Come Fly With MeBy Manning Harris

If the stunning world premiere in Atlanta of master choreographer Twyla Tharp’s new production “Come Fly With Me,” set to the music of Frank Sinatra, isn’t cause for rejoicing, then I don’t know what is.  Playing at the Alliance Theatre only through October 11 (and you should stop reading this review right now and order tickets), Ms. Tharp is the biggest name involved in an Alliance show since Tennessee Williams came to town in 1978 for the premiere of his play “Tiger Tail.”

Set in a nightclub where four couples (and other dancers) fall in and out of love, this is the best and most thrilling dancing occurring on any stage in the world.  That may sound extravagant, but so be it (order your tickets).  I defy you to watch the passionate, joyful, even violent pas de deux between Karine Plantadit and Keith Roberts, set to Sinatra’s singing of “That’s Life,” and not get goose bumps.

There is a 16 piece onstage band (plenty of brass!) supplemented by recorded strings and—most important—the actual Sinatra recordings.  They are incomparable—the essence of sophistication, subtlety, yearning, and power.  He’s not called “The Chairman of the Board” for nothing.

Happily, Sinatra and Ms. Tharp were mutual fans, and he was very moved by Ms. Tharp’s 1984 creation “Sinatra Suite,” with Baryshnikov.  Sinatra confided to her, perhaps astonishingly, that he would really have preferred to have been a dancer.  Fortunately (for the world) he had the good sense to use the gifts he’d been given.  Ms. Tharp always sensed that Sinatra was really an actor who sings, and she uses the emotion and mood he creates in his songs as her narrative line in “Come Fly With Me.”

I would say she is altering the face of an art form (dance) and boldly using the music and movement to create character and narrative without the use of the spoken word—even more than she did in her Broadway hit “Movin’ Out.”  Will it fly commercially (as in Broadway)?  Who can say?  Is it thrilling right now?  Oh, yes.

It’s also sexy and sensuous and moving and funny.  Ms. Tharp, who directs and choreographs, uses some of her “Movin’ Out” dancers, most notably the brilliant John Selya.  His solo performed to “The September of My Years,” as does most of his work, seems to come from some lighted space just beyond us.  The evening begins on a lighthearted note, with Charlie Neshyba-Hodges (a busboy at the club) and Laura Mead performing a comic dance of courtship like two shy teenagers.  Contrast that with the supremely romantic duet “How Deep Is the Ocean,” performed by Matthew Dibble and Rika Okamoto, and you begin to see the range of mood in the evening.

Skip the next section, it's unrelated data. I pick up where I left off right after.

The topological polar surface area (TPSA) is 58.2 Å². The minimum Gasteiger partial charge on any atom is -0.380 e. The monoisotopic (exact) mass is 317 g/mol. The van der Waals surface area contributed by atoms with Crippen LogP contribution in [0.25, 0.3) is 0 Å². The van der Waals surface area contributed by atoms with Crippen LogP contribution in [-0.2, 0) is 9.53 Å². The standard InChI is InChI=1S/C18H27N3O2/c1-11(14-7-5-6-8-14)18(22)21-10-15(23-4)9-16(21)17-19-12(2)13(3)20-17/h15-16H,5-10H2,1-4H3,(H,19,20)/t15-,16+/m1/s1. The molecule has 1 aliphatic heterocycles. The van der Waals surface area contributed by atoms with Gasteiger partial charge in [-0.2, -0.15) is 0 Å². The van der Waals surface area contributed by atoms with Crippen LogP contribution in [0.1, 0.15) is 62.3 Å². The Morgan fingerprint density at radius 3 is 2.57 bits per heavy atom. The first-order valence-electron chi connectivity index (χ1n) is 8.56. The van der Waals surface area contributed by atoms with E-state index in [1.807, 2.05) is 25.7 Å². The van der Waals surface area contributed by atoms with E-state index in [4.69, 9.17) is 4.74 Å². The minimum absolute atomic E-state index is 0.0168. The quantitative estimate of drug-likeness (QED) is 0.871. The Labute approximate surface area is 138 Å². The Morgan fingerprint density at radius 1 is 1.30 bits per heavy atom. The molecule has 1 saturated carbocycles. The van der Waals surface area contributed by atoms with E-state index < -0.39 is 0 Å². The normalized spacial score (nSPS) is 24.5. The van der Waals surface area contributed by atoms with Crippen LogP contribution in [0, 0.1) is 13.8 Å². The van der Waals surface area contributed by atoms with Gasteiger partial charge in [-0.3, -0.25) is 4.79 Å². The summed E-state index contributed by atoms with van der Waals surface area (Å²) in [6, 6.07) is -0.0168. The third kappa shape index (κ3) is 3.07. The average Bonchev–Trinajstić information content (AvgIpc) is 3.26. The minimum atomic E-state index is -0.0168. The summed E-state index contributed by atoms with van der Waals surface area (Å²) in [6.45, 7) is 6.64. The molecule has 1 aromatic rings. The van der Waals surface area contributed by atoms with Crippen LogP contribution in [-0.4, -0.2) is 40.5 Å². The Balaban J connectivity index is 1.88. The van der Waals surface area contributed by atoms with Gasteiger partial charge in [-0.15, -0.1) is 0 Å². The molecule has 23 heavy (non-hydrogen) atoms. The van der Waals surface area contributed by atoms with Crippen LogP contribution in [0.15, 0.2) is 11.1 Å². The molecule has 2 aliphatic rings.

The lighting design (Broadway’s Donald Holder) is  lush and beautiful; the scene design (James Youmans) and sound design (Peter McBoyle) are state of the art.  There is a fine featured live vocalist (Dee Daniels) used to enhance the immediacy of the night club setting.  But musically, it is Mr. Sinatra’s evening, as it should be, and his signatures (well actually he has many, no?) “My Way” and “New York, New York” are dramatic codas to this starry evening.

But let’s return to Twyla Tharp.  What an artist—her dances reveal danger and desire, heartbreak and ecstasy, and the wit and joy and power of being alive.  Dance is a visceral medium that can deliver all that, and “Come Fly With Me” does.  She said the audience absorbs energy from her extraordinary dancers, and she would rather “send people out feeling better about themselves.”  You’ve succeeded, Ms. Tharp—and we thank you.

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Collin Kelley

Collin Kelley has been the editor of Atlanta Intown for two decades and has been a journalist and freelance writer for 35 years. He’s also an award-winning poet and novelist.